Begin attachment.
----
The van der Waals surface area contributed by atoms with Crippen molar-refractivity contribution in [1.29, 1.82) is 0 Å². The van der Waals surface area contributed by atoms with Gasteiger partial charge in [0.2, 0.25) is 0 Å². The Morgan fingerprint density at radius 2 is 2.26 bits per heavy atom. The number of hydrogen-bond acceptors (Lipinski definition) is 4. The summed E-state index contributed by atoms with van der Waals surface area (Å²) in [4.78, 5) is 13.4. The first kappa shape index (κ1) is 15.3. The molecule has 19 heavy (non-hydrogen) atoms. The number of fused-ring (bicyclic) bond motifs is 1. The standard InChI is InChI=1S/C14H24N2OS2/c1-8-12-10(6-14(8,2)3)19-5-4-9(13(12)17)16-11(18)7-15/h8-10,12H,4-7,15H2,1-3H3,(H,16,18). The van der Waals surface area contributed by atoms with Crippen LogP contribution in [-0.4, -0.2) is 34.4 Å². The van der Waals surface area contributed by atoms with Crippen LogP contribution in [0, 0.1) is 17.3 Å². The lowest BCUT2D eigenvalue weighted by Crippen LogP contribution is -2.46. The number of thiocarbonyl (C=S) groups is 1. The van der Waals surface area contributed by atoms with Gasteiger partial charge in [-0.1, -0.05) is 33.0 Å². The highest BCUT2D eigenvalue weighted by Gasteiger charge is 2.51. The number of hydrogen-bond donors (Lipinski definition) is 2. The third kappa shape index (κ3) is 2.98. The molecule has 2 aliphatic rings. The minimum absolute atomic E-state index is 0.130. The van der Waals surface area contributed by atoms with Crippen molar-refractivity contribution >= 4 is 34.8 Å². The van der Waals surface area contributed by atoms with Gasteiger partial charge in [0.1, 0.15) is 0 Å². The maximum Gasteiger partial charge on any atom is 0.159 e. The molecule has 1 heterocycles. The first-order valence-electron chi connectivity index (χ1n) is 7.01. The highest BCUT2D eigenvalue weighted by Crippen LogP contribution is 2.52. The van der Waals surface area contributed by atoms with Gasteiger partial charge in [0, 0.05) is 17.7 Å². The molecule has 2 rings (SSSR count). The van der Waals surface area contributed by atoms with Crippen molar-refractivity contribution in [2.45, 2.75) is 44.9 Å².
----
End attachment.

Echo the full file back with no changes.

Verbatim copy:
The van der Waals surface area contributed by atoms with Crippen molar-refractivity contribution in [1.29, 1.82) is 0 Å². The van der Waals surface area contributed by atoms with Gasteiger partial charge in [0.2, 0.25) is 0 Å². The Morgan fingerprint density at radius 2 is 2.26 bits per heavy atom. The number of hydrogen-bond acceptors (Lipinski definition) is 4. The summed E-state index contributed by atoms with van der Waals surface area (Å²) in [4.78, 5) is 13.4. The first kappa shape index (κ1) is 15.3. The molecule has 19 heavy (non-hydrogen) atoms. The number of fused-ring (bicyclic) bond motifs is 1. The standard InChI is InChI=1S/C14H24N2OS2/c1-8-12-10(6-14(8,2)3)19-5-4-9(13(12)17)16-11(18)7-15/h8-10,12H,4-7,15H2,1-3H3,(H,16,18). The van der Waals surface area contributed by atoms with Crippen LogP contribution in [-0.4, -0.2) is 34.4 Å². The van der Waals surface area contributed by atoms with Crippen LogP contribution in [0, 0.1) is 17.3 Å². The lowest BCUT2D eigenvalue weighted by Crippen LogP contribution is -2.46. The number of thiocarbonyl (C=S) groups is 1. The van der Waals surface area contributed by atoms with Gasteiger partial charge in [-0.1, -0.05) is 33.0 Å². The highest BCUT2D eigenvalue weighted by Gasteiger charge is 2.51. The number of hydrogen-bond donors (Lipinski definition) is 2. The third kappa shape index (κ3) is 2.98. The molecule has 2 aliphatic rings. The minimum absolute atomic E-state index is 0.130. The van der Waals surface area contributed by atoms with Crippen molar-refractivity contribution >= 4 is 34.8 Å². The van der Waals surface area contributed by atoms with Gasteiger partial charge in [0.1, 0.15) is 0 Å². The maximum Gasteiger partial charge on any atom is 0.159 e. The molecule has 1 heterocycles. The first-order valence-electron chi connectivity index (χ1n) is 7.01. The highest BCUT2D eigenvalue weighted by Crippen LogP contribution is 2.52. The van der Waals surface area contributed by atoms with Gasteiger partial charge in [0, 0.05) is 17.7 Å². The molecule has 2 rings (SSSR count). The van der Waals surface area contributed by atoms with Crippen molar-refractivity contribution in [2.45, 2.75) is 44.9 Å².